Tuesday, September 22, 2020

The Last Nomadic Farmers

Photo by Emilie Dayan Hill
Photo by Emilie Dayan Hill

Do these polar temperatures have you wanderlusting for warmer places and traveling?
Well, let’s talk about bees—bees and their keepers. Let’s talk about the humans who support the weight of our fragile ecological system with their fleet of tiny workers. Let’s talk about the last nomadic farmers in the United States.
A short documentary film, Who Keeps the Beekeepers by Timothy Powers, reveals the secret life of beekeepers. These men and women are often unnoticed. Yet we owe the diversity on our plates, particularly in fruits and nuts, to their dedicated work. Whereas commodity crops like wheat are wind pollinated, many fruits like apples, cherries, plums, and peaches, and nuts like almonds, pecans, and walnuts, require cross-pollination that bees achieve on behalf of the plant.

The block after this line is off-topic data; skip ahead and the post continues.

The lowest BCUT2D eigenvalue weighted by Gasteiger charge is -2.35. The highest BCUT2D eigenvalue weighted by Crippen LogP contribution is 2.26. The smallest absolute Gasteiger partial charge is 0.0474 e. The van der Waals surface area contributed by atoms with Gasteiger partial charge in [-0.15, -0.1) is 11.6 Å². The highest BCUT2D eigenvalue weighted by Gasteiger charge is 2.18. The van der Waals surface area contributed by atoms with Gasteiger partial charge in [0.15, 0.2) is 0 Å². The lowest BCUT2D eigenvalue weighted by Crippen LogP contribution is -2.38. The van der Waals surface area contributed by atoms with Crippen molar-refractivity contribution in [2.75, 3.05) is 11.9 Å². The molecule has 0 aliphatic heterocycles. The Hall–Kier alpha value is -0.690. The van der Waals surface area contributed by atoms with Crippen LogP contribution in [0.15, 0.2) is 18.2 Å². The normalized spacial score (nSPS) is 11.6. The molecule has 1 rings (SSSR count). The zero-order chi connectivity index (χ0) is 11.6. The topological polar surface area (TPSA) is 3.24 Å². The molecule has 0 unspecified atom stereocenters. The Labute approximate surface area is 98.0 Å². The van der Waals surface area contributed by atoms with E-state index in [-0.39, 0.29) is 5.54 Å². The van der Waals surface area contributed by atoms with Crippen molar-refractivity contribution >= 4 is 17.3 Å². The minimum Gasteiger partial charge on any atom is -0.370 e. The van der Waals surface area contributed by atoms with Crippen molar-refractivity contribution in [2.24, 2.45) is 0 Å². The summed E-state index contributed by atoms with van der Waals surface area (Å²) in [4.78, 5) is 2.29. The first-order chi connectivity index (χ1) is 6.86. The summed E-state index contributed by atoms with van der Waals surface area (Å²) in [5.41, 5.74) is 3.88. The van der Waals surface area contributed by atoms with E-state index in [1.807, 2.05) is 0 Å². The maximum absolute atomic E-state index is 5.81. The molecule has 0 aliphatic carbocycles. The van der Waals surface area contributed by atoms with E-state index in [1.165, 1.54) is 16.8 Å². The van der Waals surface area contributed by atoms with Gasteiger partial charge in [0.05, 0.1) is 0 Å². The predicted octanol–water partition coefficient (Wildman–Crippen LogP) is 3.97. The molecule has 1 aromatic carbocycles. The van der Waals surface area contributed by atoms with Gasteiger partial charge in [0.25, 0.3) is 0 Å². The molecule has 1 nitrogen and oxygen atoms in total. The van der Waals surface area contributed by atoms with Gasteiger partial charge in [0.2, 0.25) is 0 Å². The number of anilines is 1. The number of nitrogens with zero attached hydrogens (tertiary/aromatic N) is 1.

Large-scale apiculturists migrate with the bees. That means winter is spent in Florida, followed by a tasting of apples in Pennsylvania, blueberries in Maine, pumpkins in a return to Pennsylvania, cranberries in Massachusetts, back to Florida, then almonds in California, and then back to Florida for the winter, in that order.
Maintaining variety in our diets is a matter of supporting apiculture and its specialists just as much as it is a matter of protecting the individual bee.
So, bundle up for the latest blast of cold weather, mix yourself a hot toddy with a good dose of honey, and watch this short film.
Then thank the bees and especially their keepers.
–Emilie Dayan, Southern Foodway’s Alliance